Artwork brings life, personality, and beauty to a home. Whether you’re a serious art collector or enjoy adding beauty to your home where you can, you must pack artwork carefully to protect it during a move. Fortunately, there are some great boxes designed to protect your art during a move and some packing tips you can follow to preserve your artwork during the move.

Below, you’ll find our complete guide to packing artwork for moving so that you can rest easy knowing your artwork will make it to your new home unscathed. 

Gather the Right Supplies

Start by deciding what kind of boxes and packing supplies you’ll need to move your artwork. There are three primary types of artwork boxes available: 

  • Picture shippers – Please note that these won’t work with all sizes. However, picture shippers and picture boxes are durable and secure, so they do the job well. 
  • Mirror boxes – Mirror boxes often come with custom-fit designs and additional padding inside. They also have a corrugated cardboard box, which helps protect artwork during a move. 
  • Oversized artwork boxes – Great for huge mirrors and pictures that don’t fit in typical boxes. They often have a high weight capacity and are priced affordably. 

In addition to artwork boxes, you’ll need to gather the following packing materials: 

  • Glassine paper
  • Plastic wrap
  • Blue painter’s tape
  • Packing paper
  • Packing peanuts
  • Bubble wrap
  • Packing tape
  • Masking tape

Packing Framed Art

If you’re packing framed artwork covered by glass, you’ll need to prioritize protecting the glass. Take the following steps when packing framed art with glass: 

  1. Create a large “X” with the blue painter’s tape on the glass. Make the “X” large enough to run from each corner of the glass without actually touching the frame. This “X” protects the glass from shattering during the move, keeping the artwork safe in the process.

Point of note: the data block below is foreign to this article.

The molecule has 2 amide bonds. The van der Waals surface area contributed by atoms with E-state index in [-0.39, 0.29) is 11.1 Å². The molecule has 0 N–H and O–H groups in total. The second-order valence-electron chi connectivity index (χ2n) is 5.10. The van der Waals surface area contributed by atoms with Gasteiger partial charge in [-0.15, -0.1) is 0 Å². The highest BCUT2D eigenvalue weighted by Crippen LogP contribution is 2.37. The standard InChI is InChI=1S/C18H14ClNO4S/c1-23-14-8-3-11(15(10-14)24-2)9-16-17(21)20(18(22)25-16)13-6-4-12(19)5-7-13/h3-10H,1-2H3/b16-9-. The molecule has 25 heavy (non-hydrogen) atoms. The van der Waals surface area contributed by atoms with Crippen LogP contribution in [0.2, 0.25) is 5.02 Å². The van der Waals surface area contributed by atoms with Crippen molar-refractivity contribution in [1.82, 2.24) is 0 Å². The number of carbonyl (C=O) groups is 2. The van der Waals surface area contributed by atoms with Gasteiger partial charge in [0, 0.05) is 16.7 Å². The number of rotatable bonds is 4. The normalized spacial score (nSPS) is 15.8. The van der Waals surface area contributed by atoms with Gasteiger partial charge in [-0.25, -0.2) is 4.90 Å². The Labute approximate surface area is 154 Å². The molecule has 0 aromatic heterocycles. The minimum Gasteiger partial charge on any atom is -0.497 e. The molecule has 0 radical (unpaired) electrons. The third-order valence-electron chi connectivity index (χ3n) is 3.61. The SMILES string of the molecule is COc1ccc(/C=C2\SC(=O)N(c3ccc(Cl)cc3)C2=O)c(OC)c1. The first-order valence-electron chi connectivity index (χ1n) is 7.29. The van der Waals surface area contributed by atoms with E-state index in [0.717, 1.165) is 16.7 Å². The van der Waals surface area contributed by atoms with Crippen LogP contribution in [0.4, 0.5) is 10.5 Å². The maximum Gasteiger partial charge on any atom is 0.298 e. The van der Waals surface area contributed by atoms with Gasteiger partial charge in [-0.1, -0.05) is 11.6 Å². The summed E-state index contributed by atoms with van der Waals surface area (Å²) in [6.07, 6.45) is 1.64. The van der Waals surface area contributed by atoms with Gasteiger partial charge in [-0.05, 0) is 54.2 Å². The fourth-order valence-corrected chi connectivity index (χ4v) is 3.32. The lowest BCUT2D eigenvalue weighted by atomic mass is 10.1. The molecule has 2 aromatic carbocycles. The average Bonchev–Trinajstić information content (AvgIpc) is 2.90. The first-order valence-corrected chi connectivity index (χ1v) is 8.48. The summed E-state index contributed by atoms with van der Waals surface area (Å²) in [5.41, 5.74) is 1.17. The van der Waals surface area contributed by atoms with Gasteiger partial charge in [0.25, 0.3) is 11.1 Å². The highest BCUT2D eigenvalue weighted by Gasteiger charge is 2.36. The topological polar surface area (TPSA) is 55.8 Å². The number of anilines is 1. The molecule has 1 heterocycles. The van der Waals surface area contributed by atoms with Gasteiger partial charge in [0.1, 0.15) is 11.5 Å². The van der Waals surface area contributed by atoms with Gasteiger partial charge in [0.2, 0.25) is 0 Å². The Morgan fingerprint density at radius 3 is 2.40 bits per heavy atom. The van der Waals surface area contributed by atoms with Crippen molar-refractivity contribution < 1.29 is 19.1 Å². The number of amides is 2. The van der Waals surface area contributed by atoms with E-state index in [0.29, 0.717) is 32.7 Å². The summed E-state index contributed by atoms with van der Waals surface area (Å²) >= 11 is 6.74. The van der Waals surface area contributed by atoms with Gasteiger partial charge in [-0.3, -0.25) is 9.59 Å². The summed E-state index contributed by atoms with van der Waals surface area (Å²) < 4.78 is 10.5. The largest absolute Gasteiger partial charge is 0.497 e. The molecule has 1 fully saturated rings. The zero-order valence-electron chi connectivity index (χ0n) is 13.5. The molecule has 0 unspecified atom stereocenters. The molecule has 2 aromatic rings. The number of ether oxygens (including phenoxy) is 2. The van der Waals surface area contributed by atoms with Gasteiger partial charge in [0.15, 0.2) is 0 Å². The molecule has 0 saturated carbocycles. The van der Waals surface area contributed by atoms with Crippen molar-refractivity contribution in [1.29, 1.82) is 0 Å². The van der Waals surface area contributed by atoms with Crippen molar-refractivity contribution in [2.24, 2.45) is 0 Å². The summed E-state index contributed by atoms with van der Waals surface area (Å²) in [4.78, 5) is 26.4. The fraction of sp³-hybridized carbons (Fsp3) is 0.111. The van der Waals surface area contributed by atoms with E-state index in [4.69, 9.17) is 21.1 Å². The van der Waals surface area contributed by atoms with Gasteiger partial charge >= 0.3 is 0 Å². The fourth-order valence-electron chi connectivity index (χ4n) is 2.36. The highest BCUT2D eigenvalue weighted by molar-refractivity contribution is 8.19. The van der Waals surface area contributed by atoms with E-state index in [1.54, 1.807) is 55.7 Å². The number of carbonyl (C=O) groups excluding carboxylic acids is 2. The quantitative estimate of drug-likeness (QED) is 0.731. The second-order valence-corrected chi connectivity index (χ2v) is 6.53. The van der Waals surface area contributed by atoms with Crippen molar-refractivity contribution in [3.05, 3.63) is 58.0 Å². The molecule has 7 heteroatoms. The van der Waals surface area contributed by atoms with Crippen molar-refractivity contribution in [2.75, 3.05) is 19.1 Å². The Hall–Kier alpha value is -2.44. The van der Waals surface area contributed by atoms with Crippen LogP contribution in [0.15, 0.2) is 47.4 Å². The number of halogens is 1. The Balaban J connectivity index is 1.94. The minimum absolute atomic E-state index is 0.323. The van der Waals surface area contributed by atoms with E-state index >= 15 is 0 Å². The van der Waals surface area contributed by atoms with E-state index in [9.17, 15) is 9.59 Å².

2. Next, take glassine paper, which is water, air, and grease repellent, and cover the piece of art and part of the frame with it. If you have canvas art or canvas paintings, use acid-free paper for this step. Don’t skip this step or use wax paper, parchment paper, or newspaper instead because these can damage the artwork. 
  3. Use plastic wrap to wrap the framed artwork, then cover it with bubble wrap, securing the bubble wrap with packing tape. 
  4. After wrapping the artwork, prepare your artwork box by placing several inches of packing paper inside the bottom of the box. 
  5. Place the frame gently into the box, then fill the space around the frame with packing paper. Place packing paper on top of the frame, then seal the box. 
  6. After sealing the box, give it a gentle shake. If the frame shifts when you shake the box, reopen the box and add more packing paper until you can’t feel the frame shifting around. 
  7. Mark the box as “fragile items” with a sticker or marker on all sides of the box. 

If your artwork is unframed, you can still follow these steps. However, we recommend placing the unframed artwork between sturdy pieces of cardboard to keep it from bending. In addition, you’ll want to wrap the corners of the artwork in bubble wrap or use cardboard corner protectors to keep the artwork’s corners intact and give it extra protection. 

Another option for packing framed artwork is bubble pouches. Bubble pouches will cost more than boxes, but they are heavy-duty and lightweight, making them great for transporting delicate pieces. These pouches can also be saved and reused in the future. 

Packing Posters

Packing posters is much easier than packing a frame. 

Simply purchase a cardboard tube at any shipping store. Open the cardboard tube and roll up the poster gently. Place the poster inside the cardboard tube, sealing both ends carefully. Then, label it appropriately for shipping or moving. 

Packing Sculptures

If you have non-framed artwork, such as sculptures, you’ll need to take special care to pack these pieces for your long-distance move. Unlike framed artwork, sculptures can come in many strange and cumbersome shapes, so you’ll need to adjust your packing method for each piece. 

The best packing materials for sculptures include:

  • Packing paper
  • Bubble wrap
  • Plastic wrap
  • Appropriately sized moving boxes – Choose the smallest box possible for packing the sculpture, leaving just enough space for a healthy layer of bubble wrap and packing paper.